Slow down and enjoy the British landscape on a British Waterways canal cruise drifting along in a narrow boat.
Our boat glides past a row of colourful narrow boats moored by the river bank. The boats are decorated with gaily painted flower pots bursting with spring flowers.
A man wearing a straw hat sips on a mug of steaming hot tea. He waves a lazy greeting at us with the peaceful look of someone who has settled into the restful pace of the canal cruising lifestyle.
Further along, open-air cafes and terrace homes drift by. Stately mansions peek out from behind tangled gardens.
Walkers and cyclists wave as the boat glides through Lord Snowden’s aviary at the London Zoo.
These are some of the scenes that float by in the bustling city of London.
As we glide away from the city and through the country side, the landscape changes to rolling green hills, grazing cows and quaint English villages.
There are moorhens, geese and ducks. Wild bluebells, daffodils and primroses are a mosaic along the banks.
One attraction of a canal boat holiday is the ever-changing scenery, from green pastures and quaint villages to warehouses and chimney stacks.
Yet another attraction is its relaxing pace and flexibility.
You can eat, read, doze on deck, steer the boat while watching the countryside glide by. Or for some exercise, try walking alongside the boat on the towpath.
In the evenings, you can hammer in the mooring spikes, tie up the boat and stroll to the local pub for dinner.
Fortunately, pub menus these days have graduated from chicken-in-a-basket to more creative and enticing meals like corn-fed chicken with wild mushroom risotto.
Britain has industrialists and merchants to thank for its 3,200 kilometres of canals, originally used to transport raw materials and goods.
The great canal-building era began in 1776 with the completion of the Bridgewater Canal for the Duke of Bridgewater to transport coal from his mines at Worsley to Manchester.
In the canal network heyday (from 1760 to 1840) more than 30 million tonnes of goods were carried each year on Britain’s waterways.
These canal systems were later replaced by railways and there were many unsuccessful attempts to convert the canals into railway lines.
It was the motorways built during the 1960s that provided the death knock for the canals as a mode of transport.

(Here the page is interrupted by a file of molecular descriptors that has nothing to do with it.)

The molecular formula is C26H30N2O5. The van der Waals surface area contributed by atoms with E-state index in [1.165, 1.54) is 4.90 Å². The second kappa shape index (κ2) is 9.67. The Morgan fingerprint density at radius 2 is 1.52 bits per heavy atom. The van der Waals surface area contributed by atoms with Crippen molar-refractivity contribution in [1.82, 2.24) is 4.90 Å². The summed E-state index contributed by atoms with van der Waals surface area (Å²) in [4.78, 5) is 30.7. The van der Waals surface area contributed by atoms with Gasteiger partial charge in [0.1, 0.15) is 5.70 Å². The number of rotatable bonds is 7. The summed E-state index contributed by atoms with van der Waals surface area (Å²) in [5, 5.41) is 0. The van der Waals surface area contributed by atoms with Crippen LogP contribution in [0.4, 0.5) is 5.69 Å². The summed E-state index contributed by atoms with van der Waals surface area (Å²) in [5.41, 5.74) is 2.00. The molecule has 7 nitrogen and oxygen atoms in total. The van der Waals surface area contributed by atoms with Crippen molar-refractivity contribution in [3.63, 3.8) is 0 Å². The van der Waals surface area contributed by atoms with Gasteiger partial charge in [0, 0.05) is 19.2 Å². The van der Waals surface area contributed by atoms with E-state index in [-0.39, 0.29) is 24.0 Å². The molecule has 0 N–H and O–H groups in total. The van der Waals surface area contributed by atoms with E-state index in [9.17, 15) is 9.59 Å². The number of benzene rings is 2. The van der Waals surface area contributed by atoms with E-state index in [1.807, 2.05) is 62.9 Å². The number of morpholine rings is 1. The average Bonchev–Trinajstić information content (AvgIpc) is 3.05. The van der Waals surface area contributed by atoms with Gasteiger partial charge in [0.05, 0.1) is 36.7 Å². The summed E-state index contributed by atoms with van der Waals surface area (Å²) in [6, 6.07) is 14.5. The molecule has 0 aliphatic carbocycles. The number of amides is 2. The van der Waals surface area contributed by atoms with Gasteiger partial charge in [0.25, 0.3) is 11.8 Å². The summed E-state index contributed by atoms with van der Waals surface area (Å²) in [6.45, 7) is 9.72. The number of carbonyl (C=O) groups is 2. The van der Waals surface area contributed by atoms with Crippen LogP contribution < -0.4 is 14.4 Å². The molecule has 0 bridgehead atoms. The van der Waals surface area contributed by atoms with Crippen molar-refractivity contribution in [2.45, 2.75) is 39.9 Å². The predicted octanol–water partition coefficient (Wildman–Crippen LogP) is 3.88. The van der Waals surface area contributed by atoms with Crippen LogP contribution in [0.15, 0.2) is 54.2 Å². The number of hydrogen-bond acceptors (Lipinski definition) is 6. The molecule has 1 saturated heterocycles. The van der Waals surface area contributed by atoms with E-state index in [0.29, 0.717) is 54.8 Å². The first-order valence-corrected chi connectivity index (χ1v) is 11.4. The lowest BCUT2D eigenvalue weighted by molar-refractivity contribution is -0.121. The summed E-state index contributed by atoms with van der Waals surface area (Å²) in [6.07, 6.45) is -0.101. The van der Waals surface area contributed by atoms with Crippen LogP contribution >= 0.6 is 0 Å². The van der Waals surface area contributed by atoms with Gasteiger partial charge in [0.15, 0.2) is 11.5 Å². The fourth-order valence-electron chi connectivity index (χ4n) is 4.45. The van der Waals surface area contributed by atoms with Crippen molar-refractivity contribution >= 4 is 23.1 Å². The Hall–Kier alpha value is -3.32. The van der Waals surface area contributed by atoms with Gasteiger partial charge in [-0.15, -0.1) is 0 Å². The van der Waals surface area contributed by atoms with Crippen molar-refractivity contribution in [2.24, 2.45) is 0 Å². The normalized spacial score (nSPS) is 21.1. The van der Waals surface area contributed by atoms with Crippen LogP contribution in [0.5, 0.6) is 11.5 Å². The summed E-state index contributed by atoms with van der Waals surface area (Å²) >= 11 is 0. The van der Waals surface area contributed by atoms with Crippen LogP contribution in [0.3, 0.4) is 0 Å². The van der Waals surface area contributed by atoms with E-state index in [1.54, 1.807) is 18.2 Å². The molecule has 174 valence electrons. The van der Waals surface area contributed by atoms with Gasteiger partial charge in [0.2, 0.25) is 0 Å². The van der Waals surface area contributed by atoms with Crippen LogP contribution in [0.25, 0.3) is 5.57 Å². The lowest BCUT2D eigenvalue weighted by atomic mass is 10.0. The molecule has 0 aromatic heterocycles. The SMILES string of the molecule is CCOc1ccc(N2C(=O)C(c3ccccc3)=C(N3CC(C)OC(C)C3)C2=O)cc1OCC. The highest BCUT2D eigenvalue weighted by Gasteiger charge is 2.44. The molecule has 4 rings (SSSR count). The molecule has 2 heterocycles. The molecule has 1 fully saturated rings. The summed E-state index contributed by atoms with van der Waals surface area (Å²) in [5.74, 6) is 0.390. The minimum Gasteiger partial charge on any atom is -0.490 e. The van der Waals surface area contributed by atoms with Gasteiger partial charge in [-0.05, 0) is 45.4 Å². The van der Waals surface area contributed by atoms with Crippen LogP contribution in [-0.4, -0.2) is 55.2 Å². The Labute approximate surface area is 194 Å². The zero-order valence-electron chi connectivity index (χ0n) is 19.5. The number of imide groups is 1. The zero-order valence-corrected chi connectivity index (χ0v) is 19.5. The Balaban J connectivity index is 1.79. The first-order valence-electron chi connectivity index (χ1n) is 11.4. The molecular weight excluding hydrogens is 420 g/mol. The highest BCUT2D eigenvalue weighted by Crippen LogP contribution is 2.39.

Today canals are used almost exclusively for pleasure. From London, a boater can journey on the Regent’s canal and glide towards Little Venice, or join the Grand Union Canal and take the Oxford Canal all the way to the Midlands.
Another popular route is the Avon Ring route that passes Worcester, Shakespeare’s Stratford-upon-Avon and the picturesque Worcestershire countryside.
There’s the Cheshire Ring route which winds through cheese producing country, old silk mills.
A highlight here is a quaint church in Daresbury with Alice in Wonderland scenes on its stained glass windows.
One of Britain’s most spectacular journeys, the Llangollen Canal, attracted holidaying Hollywood celebrities Harrison Ford and Calista Flockhart a few years ago.
Llangollen passes through the charming countryside of Shropshire, Wales and Cheshire and boasts the spectacular Pontycyllte Aqueduct.
Pontycyllte Aqueduct is a vertiginous journey 37 metres above the gushing waters of the River Dee.
For a heart-stopping 300 metres, you sail along an iron trough barely wide enough to fit the narrow boat. It’s like floating in the sky.
The Anderton Vertical Lift on the Trent and Mersey Canal is an engineering feat. The lift raises and lowers boats in a water-filled tank rising 15 metres between the canal and the River Weaver.
In Scotland, the 35-metre high Falkirk Wheel which connects Edinburgh’s Union Canal with Glasgow’s Forth and Clyde Canal is the world’s only rotating boat lift.
During the era when canals were used to transport cargo, London’s Regent’s Canal dock was the city’s main centre for loading cargo onto canal boats.
The London Canal Museum provides an insight into this once-crucial transport system.
The displays leave no doubt that life on the canals in the old days was tough, especially for the men hired to “leg” a narrow boat through a tunnel.
These men would lie on their backs on planks aboard the boat and laboriously walk the canal boat through the tunnel with their feet along the side walls.
Legging was replaced by steam-chain tugs which were used to pull the boats through the tunnels right up until the 1930’s, when boats with engines became affordable.
Most luxury canal boats are fitted with comfortable beds and kitchens complete with gas cookers, fridges, crockery and cookware.
There are modern conveniences such as hot showers and toilets, central heating, television and DVD players.
As there are few controls, handling a canal boat is relatively simple. For most beginners, the worrying part is managing the locks, lifting bridges and tunnels.
All reputable boat hiring companies will provide ample training before allowing holiday-makers to take off on their own and it doesn’t take long to get the hang of lowering banters across a road to stop traffic, winding paddles and pushing gates.
Walkers, cyclists and the other boaters often stop to chat or provide assistance with the locks; all this waterway camaraderie adds to the enjoyment of the whole experience.
As the thousands of kilometres of inland waterways each have unique characteristics and distinctive attractions, after my first taste of canal boating, I find myself longing to return to Britain to explore them all. With so many to choose from, I might be cruising for a very long time.
Discover United Kingdom
You can hire a canal boat in London or at one of the many regional areas on the canal network. Go to Visit Britain for more information.
The London Canal Museum has useful information about the history of canals.